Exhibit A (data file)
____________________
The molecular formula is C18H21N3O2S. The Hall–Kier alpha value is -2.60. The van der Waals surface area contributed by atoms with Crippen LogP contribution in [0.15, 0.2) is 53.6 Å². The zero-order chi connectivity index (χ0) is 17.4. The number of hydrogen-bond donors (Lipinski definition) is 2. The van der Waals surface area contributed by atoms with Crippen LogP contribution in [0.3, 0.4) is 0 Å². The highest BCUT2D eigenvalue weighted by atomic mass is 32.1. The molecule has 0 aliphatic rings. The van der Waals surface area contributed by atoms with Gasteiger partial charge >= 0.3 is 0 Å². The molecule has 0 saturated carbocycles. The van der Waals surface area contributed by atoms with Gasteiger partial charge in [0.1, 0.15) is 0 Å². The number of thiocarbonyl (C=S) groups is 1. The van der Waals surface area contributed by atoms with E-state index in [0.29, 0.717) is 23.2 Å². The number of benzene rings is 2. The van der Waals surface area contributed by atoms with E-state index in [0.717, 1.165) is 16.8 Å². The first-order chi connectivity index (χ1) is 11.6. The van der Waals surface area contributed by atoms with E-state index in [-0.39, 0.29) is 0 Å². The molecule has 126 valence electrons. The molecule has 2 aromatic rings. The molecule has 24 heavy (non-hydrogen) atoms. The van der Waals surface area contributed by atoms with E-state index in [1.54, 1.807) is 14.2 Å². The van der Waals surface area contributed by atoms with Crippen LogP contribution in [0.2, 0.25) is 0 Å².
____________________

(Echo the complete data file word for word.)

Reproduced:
The molecular formula is C18H21N3O2S. The Hall–Kier alpha value is -2.60. The van der Waals surface area contributed by atoms with Crippen LogP contribution in [0.15, 0.2) is 53.6 Å². The zero-order chi connectivity index (χ0) is 17.4. The number of hydrogen-bond donors (Lipinski definition) is 2. The van der Waals surface area contributed by atoms with Crippen LogP contribution in [0.3, 0.4) is 0 Å². The highest BCUT2D eigenvalue weighted by atomic mass is 32.1. The molecule has 0 aliphatic rings. The van der Waals surface area contributed by atoms with Gasteiger partial charge >= 0.3 is 0 Å². The molecule has 0 saturated carbocycles. The van der Waals surface area contributed by atoms with Gasteiger partial charge in [0.1, 0.15) is 0 Å². The number of thiocarbonyl (C=S) groups is 1. The van der Waals surface area contributed by atoms with E-state index in [0.29, 0.717) is 23.2 Å². The number of benzene rings is 2. The van der Waals surface area contributed by atoms with E-state index in [0.717, 1.165) is 16.8 Å². The first-order chi connectivity index (χ1) is 11.6. The van der Waals surface area contributed by atoms with E-state index in [-0.39, 0.29) is 0 Å². The molecule has 126 valence electrons. The molecule has 2 aromatic rings. The molecule has 24 heavy (non-hydrogen) atoms. The van der Waals surface area contributed by atoms with E-state index in [1.54, 1.807) is 14.2 Å². The van der Waals surface area contributed by atoms with Crippen LogP contribution in [0.2, 0.25) is 0 Å².